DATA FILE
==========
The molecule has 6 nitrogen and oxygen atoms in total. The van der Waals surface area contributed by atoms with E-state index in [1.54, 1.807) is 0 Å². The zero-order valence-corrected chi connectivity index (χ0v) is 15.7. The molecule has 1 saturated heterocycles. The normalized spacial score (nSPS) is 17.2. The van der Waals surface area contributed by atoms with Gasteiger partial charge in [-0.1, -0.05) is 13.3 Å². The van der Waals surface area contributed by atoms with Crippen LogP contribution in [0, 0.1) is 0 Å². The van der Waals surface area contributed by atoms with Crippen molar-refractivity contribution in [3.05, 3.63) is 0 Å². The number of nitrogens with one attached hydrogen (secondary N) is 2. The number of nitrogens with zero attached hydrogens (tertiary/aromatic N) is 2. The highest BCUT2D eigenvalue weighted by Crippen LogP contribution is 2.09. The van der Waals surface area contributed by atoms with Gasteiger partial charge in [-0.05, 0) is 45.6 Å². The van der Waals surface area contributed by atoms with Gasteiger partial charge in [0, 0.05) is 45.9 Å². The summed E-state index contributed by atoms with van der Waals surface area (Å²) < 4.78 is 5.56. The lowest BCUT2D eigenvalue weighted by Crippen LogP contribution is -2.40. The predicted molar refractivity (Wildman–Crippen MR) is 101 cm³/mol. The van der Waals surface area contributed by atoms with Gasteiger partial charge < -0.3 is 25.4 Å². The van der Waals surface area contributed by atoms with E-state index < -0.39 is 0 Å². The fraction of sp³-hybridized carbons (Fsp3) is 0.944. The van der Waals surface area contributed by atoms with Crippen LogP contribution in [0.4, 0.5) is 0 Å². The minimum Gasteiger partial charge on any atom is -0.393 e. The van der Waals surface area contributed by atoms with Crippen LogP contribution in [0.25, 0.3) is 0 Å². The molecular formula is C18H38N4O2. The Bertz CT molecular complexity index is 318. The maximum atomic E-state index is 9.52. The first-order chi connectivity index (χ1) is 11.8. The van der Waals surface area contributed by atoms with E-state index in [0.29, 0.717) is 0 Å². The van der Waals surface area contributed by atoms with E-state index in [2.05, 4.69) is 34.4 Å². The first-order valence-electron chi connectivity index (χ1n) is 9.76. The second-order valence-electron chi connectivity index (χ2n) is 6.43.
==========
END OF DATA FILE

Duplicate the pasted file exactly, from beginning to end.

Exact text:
The molecule has 6 nitrogen and oxygen atoms in total. The van der Waals surface area contributed by atoms with E-state index in [1.54, 1.807) is 0 Å². The zero-order valence-corrected chi connectivity index (χ0v) is 15.7. The molecule has 1 saturated heterocycles. The normalized spacial score (nSPS) is 17.2. The van der Waals surface area contributed by atoms with Gasteiger partial charge in [-0.1, -0.05) is 13.3 Å². The van der Waals surface area contributed by atoms with Crippen LogP contribution in [0, 0.1) is 0 Å². The van der Waals surface area contributed by atoms with Crippen molar-refractivity contribution in [3.05, 3.63) is 0 Å². The number of nitrogens with one attached hydrogen (secondary N) is 2. The number of nitrogens with zero attached hydrogens (tertiary/aromatic N) is 2. The highest BCUT2D eigenvalue weighted by Crippen LogP contribution is 2.09. The van der Waals surface area contributed by atoms with Gasteiger partial charge in [-0.05, 0) is 45.6 Å². The van der Waals surface area contributed by atoms with Gasteiger partial charge in [0, 0.05) is 45.9 Å². The summed E-state index contributed by atoms with van der Waals surface area (Å²) < 4.78 is 5.56. The lowest BCUT2D eigenvalue weighted by Crippen LogP contribution is -2.40. The predicted molar refractivity (Wildman–Crippen MR) is 101 cm³/mol. The van der Waals surface area contributed by atoms with Gasteiger partial charge < -0.3 is 25.4 Å². The van der Waals surface area contributed by atoms with E-state index < -0.39 is 0 Å². The fraction of sp³-hybridized carbons (Fsp3) is 0.944. The van der Waals surface area contributed by atoms with Crippen LogP contribution in [0.4, 0.5) is 0 Å². The minimum Gasteiger partial charge on any atom is -0.393 e. The van der Waals surface area contributed by atoms with Crippen LogP contribution in [0.25, 0.3) is 0 Å². The molecular formula is C18H38N4O2. The Bertz CT molecular complexity index is 318. The maximum atomic E-state index is 9.52. The first-order chi connectivity index (χ1) is 11.8. The van der Waals surface area contributed by atoms with E-state index in [0.29, 0.717) is 0 Å². The van der Waals surface area contributed by atoms with E-state index in [2.05, 4.69) is 34.4 Å². The first-order valence-electron chi connectivity index (χ1n) is 9.76. The second-order valence-electron chi connectivity index (χ2n) is 6.43.